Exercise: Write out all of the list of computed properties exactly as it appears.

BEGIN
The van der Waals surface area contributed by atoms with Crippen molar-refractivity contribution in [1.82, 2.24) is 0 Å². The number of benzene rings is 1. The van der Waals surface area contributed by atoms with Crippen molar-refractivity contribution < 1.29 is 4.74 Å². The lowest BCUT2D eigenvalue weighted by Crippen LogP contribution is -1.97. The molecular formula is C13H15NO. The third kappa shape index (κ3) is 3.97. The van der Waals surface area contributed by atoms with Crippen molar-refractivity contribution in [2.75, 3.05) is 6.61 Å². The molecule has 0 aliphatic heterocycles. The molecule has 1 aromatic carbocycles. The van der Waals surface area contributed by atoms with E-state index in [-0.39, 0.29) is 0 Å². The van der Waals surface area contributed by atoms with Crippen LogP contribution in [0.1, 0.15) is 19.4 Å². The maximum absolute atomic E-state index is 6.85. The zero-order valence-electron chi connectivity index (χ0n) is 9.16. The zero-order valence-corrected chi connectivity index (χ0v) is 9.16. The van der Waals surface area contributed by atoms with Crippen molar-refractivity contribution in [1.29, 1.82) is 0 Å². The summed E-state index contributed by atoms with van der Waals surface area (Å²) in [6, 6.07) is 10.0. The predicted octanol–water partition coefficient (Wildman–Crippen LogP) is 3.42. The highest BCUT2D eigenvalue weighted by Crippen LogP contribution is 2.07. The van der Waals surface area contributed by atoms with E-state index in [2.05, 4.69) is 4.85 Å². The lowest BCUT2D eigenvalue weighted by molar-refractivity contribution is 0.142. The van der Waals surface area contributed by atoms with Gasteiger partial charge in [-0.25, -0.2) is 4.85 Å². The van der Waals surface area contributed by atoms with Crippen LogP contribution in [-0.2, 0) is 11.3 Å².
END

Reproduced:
The van der Waals surface area contributed by atoms with Crippen molar-refractivity contribution in [1.82, 2.24) is 0 Å². The number of benzene rings is 1. The van der Waals surface area contributed by atoms with Crippen molar-refractivity contribution < 1.29 is 4.74 Å². The lowest BCUT2D eigenvalue weighted by Crippen LogP contribution is -1.97. The molecular formula is C13H15NO. The third kappa shape index (κ3) is 3.97. The van der Waals surface area contributed by atoms with Crippen molar-refractivity contribution in [2.75, 3.05) is 6.61 Å². The molecule has 0 aliphatic heterocycles. The molecule has 1 aromatic carbocycles. The van der Waals surface area contributed by atoms with E-state index in [-0.39, 0.29) is 0 Å². The van der Waals surface area contributed by atoms with Crippen LogP contribution in [0.1, 0.15) is 19.4 Å². The maximum absolute atomic E-state index is 6.85. The zero-order valence-electron chi connectivity index (χ0n) is 9.16. The zero-order valence-corrected chi connectivity index (χ0v) is 9.16. The van der Waals surface area contributed by atoms with Crippen molar-refractivity contribution in [1.29, 1.82) is 0 Å². The summed E-state index contributed by atoms with van der Waals surface area (Å²) in [6, 6.07) is 10.0. The predicted octanol–water partition coefficient (Wildman–Crippen LogP) is 3.42. The highest BCUT2D eigenvalue weighted by Crippen LogP contribution is 2.07. The van der Waals surface area contributed by atoms with E-state index in [2.05, 4.69) is 4.85 Å². The lowest BCUT2D eigenvalue weighted by molar-refractivity contribution is 0.142. The van der Waals surface area contributed by atoms with Gasteiger partial charge in [-0.25, -0.2) is 4.85 Å². The van der Waals surface area contributed by atoms with Crippen LogP contribution in [-0.2, 0) is 11.3 Å².